Thursday, March 22, 2012

Report on Charter School Site Visit

Report back to the Community on Charter Site Visit to Los Angeles

On Jan 17, 18 and 19 I visited Los Angeles with a team assembled by Partnerships for Learning. 

WA State Rep. Eric Pettigrew (D-37th)  has sponsored legislation that would allow communities to be engaged in creative teaching that has the potential to bring about better outcomes for poor, brown and black children. Public Charter Schools are funded by public education funds. They exist primarily to bring excellence to the education of children living in urban areas the success of these schools require curriculum and methodologies geared to to elevated learning outcomes more hours on task of teaching and learning, data driven adjustments and the engagement of parents makes public charters successful. 

Los Angeles is not Seattle, so it is difficult to compare what is possible there and what is needed here. I have spent considerable time in Seattle school rooms located in SE Seattle. I have seen the best of teaching and some that is lacking. Of all the things that struck me as needed in our traditional schools is:

1. Consistency in excellent instruction
2. Data driven decisions for educating a diverse student body
3. A stated and highly publicized message that the purpose of educating is to prepare all students to meet the requirements and possess the ability to enroll in and complete a four year college education. (Even if they chose not to.)  

Students know that the career of their teachers is linked to their school success and this links them as a team. Nice!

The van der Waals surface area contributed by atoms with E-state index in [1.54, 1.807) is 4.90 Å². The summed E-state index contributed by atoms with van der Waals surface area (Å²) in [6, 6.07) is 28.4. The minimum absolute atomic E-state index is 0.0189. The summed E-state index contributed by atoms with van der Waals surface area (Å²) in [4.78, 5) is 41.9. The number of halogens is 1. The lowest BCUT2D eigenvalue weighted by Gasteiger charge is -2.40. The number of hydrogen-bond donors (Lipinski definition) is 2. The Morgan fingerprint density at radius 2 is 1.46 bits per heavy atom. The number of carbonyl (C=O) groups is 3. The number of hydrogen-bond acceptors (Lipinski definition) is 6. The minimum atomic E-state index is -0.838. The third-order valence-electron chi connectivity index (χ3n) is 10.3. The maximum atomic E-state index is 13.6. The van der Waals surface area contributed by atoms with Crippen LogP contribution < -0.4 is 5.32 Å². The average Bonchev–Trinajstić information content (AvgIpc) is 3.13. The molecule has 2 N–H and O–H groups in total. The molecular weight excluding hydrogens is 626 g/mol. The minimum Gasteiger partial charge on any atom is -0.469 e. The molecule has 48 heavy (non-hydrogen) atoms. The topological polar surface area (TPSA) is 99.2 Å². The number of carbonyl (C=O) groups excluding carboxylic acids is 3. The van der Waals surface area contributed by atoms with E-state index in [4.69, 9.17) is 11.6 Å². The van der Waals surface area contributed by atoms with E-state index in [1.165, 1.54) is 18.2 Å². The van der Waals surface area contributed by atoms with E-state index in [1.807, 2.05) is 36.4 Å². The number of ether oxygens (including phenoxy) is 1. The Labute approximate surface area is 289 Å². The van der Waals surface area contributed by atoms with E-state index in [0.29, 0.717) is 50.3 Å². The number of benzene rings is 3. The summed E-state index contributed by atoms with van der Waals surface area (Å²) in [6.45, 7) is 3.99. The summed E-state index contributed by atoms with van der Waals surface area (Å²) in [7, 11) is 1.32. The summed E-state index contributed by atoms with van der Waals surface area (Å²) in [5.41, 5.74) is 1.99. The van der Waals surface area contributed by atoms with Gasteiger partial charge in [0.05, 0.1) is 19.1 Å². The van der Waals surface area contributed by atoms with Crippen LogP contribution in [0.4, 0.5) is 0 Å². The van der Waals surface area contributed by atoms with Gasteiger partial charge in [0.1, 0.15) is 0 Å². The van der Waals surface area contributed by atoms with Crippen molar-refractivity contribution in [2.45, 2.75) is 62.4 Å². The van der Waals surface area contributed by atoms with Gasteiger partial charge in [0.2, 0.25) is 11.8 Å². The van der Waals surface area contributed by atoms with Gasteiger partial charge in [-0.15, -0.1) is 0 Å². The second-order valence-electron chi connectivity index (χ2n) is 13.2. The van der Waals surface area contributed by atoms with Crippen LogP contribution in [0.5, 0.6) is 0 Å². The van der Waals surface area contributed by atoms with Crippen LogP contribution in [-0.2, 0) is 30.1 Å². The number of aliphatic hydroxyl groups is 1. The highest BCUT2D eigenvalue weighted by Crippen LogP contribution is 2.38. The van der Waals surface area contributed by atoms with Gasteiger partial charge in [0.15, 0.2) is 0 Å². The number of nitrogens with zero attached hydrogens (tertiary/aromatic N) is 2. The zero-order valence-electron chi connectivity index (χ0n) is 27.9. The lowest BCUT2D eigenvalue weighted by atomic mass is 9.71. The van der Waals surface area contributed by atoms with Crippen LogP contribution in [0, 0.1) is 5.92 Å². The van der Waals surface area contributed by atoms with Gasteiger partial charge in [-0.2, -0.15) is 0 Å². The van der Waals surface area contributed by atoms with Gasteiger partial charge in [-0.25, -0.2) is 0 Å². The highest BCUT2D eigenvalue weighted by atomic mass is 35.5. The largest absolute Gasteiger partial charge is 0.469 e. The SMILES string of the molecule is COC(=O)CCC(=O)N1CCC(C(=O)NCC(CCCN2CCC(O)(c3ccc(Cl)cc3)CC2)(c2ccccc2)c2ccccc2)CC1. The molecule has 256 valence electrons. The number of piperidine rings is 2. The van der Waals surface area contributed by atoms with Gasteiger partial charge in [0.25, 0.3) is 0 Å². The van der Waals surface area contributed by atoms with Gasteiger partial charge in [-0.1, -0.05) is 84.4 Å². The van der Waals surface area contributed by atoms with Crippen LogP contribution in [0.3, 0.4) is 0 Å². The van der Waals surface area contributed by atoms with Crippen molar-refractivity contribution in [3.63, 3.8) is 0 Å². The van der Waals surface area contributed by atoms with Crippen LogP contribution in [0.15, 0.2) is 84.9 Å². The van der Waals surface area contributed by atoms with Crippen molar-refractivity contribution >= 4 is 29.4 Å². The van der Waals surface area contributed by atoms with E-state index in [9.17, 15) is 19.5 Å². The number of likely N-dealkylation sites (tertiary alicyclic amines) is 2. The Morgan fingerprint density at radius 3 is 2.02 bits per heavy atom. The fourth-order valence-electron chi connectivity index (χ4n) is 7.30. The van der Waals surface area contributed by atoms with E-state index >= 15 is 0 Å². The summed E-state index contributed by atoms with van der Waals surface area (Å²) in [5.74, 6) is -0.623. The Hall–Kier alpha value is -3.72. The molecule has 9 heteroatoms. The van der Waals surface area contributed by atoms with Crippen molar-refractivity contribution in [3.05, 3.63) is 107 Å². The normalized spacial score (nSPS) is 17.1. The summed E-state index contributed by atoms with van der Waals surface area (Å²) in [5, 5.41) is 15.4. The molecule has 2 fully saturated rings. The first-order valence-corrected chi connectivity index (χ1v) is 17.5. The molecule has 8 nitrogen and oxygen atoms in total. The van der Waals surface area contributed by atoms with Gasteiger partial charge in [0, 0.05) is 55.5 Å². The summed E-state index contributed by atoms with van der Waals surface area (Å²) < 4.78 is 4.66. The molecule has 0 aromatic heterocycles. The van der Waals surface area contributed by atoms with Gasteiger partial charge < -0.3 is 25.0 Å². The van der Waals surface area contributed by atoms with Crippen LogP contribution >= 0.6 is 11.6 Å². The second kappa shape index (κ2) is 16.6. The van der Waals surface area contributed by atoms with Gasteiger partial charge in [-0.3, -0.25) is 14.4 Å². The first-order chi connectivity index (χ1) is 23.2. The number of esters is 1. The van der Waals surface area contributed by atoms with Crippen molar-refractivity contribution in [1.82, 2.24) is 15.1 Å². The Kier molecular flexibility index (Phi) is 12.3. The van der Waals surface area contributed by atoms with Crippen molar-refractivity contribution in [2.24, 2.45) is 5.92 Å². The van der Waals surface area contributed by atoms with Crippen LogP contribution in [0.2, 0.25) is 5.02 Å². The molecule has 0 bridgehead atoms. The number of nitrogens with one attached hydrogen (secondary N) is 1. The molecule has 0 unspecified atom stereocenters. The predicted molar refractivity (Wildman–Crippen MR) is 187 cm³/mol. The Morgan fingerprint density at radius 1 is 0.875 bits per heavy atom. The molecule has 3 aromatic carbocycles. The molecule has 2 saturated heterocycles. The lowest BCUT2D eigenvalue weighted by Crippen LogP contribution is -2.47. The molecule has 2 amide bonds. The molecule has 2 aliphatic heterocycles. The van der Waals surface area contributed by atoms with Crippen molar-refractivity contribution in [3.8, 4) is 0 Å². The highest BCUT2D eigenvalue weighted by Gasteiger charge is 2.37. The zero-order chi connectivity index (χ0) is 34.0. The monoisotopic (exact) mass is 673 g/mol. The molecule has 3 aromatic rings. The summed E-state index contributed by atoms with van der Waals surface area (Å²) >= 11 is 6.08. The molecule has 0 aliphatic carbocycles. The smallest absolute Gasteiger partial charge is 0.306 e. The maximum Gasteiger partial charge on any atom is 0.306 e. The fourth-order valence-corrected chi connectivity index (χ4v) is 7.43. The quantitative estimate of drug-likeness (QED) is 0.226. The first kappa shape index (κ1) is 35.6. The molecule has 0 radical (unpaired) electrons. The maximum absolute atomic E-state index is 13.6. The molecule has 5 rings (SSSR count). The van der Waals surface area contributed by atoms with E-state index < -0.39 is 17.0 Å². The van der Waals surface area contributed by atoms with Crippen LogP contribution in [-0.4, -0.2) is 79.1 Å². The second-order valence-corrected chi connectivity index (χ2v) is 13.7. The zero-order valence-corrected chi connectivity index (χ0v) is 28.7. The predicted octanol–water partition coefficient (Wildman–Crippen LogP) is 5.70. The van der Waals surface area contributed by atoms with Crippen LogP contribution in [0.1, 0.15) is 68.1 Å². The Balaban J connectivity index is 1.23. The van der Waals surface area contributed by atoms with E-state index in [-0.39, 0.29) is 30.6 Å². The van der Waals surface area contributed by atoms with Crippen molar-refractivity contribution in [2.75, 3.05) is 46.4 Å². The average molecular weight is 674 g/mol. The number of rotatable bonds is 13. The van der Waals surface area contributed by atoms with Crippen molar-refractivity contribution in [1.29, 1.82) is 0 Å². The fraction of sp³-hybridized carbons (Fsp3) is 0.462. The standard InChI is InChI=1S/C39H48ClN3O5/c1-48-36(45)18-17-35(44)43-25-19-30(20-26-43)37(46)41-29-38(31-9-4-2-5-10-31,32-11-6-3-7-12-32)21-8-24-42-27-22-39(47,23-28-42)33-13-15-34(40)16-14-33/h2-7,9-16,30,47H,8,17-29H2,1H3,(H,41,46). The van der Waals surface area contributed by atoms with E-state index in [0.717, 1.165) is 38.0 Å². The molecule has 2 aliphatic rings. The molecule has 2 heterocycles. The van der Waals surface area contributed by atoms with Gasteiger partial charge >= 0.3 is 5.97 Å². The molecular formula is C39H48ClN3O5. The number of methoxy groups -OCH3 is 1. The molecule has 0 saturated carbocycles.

Green Dot Locke High School is a converted from one of the lowest performing in LA Unified School District and created into 7 academies. This is a NY Times Article  about Locke a school that was a prototype of LA school violence,  a safe haven for ineffective teaching to one that is now almost violence free and filled with students who know they are learning for the purpose of going on to college. One young lady in the AP Calculus class said prior to her enrollment in this school, she did not know the existence of college entrance exams such as ACT, PSAT, SAT, she did not know there were such courses as Advanced Placement. No one had ever told they were not part of discussions with her peers. Now she is doing well in AP Calculus and like the other 20 students in the class she knows with an assuredness she is going to do well on her college entrance exams, her AP exams and attend UCLA and graduate.  Nice!  If you read the article about the cost be sure to read the closing paragraph. Is it worth spending two times the average cost to turn around a school that has created blight for an entire neighborhood? I say yes, the people deserve to be rewarded for years of failure dumped upon them by an non caring ineffective drop out factory.